Stop! Take your fingers off your keyboard and slide back a few inches from the laptop. Seriously. Before you fill out the next webform requesting a demo from the latest and greatest marketing technology, take a quick seat.
Buying software feels good. It’s the promise of potential, and who doesn’t have a lust for opportunity? Everything could be better if we could just get a tool that (fill in the blank).
Hold it right there. Technology can make all the difference, lending to its prevalence around us. The right technology, that is. Adding on new systems isn’t the default answer. In fact, before you even think about using a new tool, you need to take a multitude of steps to ensure you’re truly ready to take that leap.
It’s a bummer, I know. Don’t fret though, we’ve taken the time to boil down the software evaluation process to six key (often overlooked) areas you can’t afford to ignore when considering the purchase of new technology.
I hope you aren’t still looking at that webform, because we’re about to begin.
1. Is there an associated (and robust) community?
There’s an argument to be made that the community around a software is one of the most important parts of it. When you go to evaluate a new piece of technology, research to find out if there are agencies building businesses around it (so you can get help with enablement and augmenting your skillset if needed). Find out if there are forums and outlets in which active users are sharing their problems, answering common questions and outlining best practices. If you decide to engage with this system, you’re going to want—and need—detailed guidance on maximizing the software’s purpose and there’s no better place to get this than from current users.
While on the topic of active users, take a peek at which companies are getting on the bandwagon of this software. If there are several brands in your space you respect and admire that are clearly getting value from the tech, that’s extra validation it could be worth your while too. Though, don’t just decide to go for it because you see your competitors are using it.
In addition, does the greater community offer add-ons and additional integrations you can tap into to meet your nuanced goals? The tech might have a lot of bells and whistles, but without a way to shore up your data or orchestrate the connectivity flow you need, bells and whistles might be all it is. I can give you a hint that that’s not going to do anything for you, except maybe add some lame music to the office Christmas party.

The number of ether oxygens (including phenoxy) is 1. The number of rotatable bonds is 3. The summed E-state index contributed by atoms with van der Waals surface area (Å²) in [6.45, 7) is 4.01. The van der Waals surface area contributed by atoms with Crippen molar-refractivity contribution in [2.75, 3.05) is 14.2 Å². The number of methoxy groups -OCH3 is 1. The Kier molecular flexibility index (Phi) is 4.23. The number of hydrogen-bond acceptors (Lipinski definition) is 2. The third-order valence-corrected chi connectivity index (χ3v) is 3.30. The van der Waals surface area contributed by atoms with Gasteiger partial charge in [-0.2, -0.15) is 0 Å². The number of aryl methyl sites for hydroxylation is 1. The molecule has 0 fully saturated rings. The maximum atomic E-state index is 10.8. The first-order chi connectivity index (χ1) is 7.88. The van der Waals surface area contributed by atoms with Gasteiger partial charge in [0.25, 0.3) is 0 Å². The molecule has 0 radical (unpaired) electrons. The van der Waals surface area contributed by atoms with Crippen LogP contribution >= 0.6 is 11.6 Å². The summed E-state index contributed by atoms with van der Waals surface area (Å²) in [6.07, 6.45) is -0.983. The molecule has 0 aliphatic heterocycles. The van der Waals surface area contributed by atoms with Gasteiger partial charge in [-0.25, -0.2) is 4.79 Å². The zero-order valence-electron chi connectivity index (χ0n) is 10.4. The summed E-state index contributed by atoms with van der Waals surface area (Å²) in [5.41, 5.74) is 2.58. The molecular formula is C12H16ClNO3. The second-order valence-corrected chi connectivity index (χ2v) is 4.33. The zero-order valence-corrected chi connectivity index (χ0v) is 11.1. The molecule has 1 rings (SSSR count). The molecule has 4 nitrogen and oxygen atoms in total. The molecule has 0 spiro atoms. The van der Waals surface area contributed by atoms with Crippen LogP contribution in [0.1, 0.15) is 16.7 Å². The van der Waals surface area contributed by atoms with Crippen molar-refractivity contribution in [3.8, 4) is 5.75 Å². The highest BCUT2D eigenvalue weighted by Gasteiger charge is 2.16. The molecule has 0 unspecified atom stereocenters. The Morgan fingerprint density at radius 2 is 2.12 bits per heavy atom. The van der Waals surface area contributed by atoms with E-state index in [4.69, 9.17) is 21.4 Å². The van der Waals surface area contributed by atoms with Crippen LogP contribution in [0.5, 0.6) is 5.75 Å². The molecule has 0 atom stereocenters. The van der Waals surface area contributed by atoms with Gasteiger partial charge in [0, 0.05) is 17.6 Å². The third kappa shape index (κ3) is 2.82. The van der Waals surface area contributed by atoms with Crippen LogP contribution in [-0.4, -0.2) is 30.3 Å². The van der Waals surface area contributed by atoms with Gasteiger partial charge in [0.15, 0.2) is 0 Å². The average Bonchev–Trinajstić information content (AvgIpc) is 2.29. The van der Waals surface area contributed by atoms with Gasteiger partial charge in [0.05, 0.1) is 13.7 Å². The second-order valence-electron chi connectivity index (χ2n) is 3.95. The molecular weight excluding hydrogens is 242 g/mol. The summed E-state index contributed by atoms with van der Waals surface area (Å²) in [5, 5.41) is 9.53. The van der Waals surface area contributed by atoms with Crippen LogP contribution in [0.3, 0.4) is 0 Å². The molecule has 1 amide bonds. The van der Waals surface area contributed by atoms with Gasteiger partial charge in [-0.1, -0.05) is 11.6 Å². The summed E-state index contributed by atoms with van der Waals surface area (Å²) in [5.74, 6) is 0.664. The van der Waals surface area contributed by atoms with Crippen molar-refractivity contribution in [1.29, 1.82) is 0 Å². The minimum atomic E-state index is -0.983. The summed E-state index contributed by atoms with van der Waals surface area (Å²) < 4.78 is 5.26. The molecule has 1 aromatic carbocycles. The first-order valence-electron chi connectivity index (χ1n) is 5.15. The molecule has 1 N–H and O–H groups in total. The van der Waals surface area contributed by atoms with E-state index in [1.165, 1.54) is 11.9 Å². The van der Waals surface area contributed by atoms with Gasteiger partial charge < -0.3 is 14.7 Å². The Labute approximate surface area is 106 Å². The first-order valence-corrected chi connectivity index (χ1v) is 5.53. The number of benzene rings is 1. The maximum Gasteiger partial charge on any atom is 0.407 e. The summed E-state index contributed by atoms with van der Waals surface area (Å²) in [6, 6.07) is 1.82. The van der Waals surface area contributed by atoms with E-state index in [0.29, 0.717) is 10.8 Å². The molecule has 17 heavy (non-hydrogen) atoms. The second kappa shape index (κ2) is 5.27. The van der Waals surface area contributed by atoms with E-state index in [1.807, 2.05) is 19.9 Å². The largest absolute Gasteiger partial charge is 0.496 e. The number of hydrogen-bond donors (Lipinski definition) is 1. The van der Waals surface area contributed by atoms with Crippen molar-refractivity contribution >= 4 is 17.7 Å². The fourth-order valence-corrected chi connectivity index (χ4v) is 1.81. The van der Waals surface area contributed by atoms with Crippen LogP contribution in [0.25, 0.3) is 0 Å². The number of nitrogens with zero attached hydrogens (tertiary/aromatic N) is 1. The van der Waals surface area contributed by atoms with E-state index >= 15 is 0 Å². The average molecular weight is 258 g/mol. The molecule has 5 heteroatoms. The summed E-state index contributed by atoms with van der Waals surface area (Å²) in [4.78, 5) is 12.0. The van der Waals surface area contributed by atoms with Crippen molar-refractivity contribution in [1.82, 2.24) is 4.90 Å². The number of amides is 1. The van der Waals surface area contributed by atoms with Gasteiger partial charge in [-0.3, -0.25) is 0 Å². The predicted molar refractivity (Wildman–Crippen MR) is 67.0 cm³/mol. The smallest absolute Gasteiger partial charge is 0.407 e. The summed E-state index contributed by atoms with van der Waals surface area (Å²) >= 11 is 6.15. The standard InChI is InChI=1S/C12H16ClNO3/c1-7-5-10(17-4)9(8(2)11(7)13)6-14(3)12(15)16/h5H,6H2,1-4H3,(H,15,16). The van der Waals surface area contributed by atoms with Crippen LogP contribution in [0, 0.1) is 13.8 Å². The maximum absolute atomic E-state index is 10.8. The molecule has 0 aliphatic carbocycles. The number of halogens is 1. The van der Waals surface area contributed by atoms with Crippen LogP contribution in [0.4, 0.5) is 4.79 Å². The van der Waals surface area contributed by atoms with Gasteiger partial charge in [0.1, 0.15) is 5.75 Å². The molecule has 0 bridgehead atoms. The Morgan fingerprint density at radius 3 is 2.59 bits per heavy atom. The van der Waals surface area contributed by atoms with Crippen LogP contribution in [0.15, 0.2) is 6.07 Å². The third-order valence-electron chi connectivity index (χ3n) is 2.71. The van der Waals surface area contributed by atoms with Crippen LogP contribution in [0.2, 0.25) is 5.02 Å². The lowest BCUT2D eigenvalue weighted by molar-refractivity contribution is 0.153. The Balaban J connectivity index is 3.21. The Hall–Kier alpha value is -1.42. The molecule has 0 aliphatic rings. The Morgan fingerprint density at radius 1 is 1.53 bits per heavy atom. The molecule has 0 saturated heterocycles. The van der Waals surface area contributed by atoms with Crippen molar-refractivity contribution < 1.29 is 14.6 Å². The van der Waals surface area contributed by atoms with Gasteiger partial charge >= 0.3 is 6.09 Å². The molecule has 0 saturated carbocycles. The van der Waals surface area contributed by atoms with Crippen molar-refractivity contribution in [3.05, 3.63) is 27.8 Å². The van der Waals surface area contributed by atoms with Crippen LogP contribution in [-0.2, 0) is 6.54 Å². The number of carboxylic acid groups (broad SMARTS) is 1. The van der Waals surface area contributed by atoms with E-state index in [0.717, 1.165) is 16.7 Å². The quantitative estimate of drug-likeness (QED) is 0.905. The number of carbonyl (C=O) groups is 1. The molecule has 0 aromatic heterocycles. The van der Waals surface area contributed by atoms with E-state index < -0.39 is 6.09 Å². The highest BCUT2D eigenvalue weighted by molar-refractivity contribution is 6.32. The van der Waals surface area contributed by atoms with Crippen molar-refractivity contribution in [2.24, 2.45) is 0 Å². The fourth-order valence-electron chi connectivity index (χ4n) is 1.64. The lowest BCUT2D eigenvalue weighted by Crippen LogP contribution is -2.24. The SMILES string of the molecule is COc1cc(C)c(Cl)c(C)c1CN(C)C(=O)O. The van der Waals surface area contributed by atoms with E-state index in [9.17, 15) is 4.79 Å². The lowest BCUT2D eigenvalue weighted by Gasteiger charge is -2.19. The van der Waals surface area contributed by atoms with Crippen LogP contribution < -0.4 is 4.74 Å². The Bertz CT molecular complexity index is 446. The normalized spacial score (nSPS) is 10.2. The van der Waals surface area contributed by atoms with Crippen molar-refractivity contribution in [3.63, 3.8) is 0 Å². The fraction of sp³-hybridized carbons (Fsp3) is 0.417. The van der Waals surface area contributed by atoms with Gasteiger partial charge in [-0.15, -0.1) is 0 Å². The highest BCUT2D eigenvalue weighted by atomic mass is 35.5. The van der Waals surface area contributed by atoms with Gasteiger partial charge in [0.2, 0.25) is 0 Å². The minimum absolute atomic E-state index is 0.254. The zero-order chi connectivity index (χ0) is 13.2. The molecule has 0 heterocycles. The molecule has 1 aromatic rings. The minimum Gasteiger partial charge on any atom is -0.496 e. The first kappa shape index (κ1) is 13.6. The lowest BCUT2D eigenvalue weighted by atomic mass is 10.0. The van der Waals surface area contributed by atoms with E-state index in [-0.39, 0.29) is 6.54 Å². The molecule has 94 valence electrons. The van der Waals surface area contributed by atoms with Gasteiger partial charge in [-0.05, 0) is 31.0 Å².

2. What are the all-encompassing costs?
So you see a pricing sheet online and it seems to fit your budget. You think, “Awesome! Let’s get started!” Not so fast. When it comes to costs of MarTech, you need to think through the far-ranging expenses that it can entail. For example, how much are you going to need to spend (in terms of time or employees hours) training your team on how to use it? Will you need to spend money getting a software pro to connect this system with your existing tech stack? Are there upgrades every so often you’ll need to pay for, or are they included?
Once you have the true comprehensive costs figured out, do a little math and see if for every $3 you spend on marketing technology you’ll be spending $1 on the people and support mechanisms that make using it possible. If this ratio is intact, the system might be a viable option within your budget.
3. What will ROI look like?
Oh, ROI. The same damn acronym that holds so much power in so many conversations—and MarTech is no exception. After you’ve landed on the real costs of a new piece of software, it’s time to define what a real return on this investment would look like to you and if that seems feasible. For instance, if you want the system to help you generate leads, how many do you need it to generate in order to hit your sales goals? What’s the standard amount of leads it’s been found to generate for other companies?
Or you might need to think about the idea that this solution could be valuable simply for the intangibles it’s intended to provide. Maybe you want it because you’re sorely lacking efficiency in one of your sales processes, and this looks like it’ll solve the issue. However you define meaningful ROI for this investment, you need to make sure you do your due diligence as much as possible to see if you’ll be able to get it.